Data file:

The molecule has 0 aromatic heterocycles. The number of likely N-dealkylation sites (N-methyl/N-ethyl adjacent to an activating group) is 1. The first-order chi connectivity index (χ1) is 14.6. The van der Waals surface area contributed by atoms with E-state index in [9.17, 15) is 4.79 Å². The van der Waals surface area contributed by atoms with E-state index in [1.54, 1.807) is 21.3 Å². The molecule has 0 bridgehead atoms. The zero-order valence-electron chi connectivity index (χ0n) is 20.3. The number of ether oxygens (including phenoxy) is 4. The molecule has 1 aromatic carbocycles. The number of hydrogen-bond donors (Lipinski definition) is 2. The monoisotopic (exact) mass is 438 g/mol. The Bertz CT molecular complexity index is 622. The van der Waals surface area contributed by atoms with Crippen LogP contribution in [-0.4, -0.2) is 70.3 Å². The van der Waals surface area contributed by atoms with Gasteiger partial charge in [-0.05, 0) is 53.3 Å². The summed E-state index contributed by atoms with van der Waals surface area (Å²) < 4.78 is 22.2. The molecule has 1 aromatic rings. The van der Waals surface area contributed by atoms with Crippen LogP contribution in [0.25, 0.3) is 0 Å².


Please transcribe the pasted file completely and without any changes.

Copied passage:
The molecule has 0 aromatic heterocycles. The number of likely N-dealkylation sites (N-methyl/N-ethyl adjacent to an activating group) is 1. The first-order chi connectivity index (χ1) is 14.6. The van der Waals surface area contributed by atoms with E-state index in [9.17, 15) is 4.79 Å². The van der Waals surface area contributed by atoms with E-state index in [1.54, 1.807) is 21.3 Å². The molecule has 0 bridgehead atoms. The zero-order valence-electron chi connectivity index (χ0n) is 20.3. The number of ether oxygens (including phenoxy) is 4. The molecule has 1 aromatic carbocycles. The number of hydrogen-bond donors (Lipinski definition) is 2. The monoisotopic (exact) mass is 438 g/mol. The Bertz CT molecular complexity index is 622. The van der Waals surface area contributed by atoms with Crippen LogP contribution in [-0.4, -0.2) is 70.3 Å². The van der Waals surface area contributed by atoms with Gasteiger partial charge in [-0.05, 0) is 53.3 Å². The summed E-state index contributed by atoms with van der Waals surface area (Å²) < 4.78 is 22.2. The molecule has 1 aromatic rings. The van der Waals surface area contributed by atoms with Crippen LogP contribution in [0.25, 0.3) is 0 Å².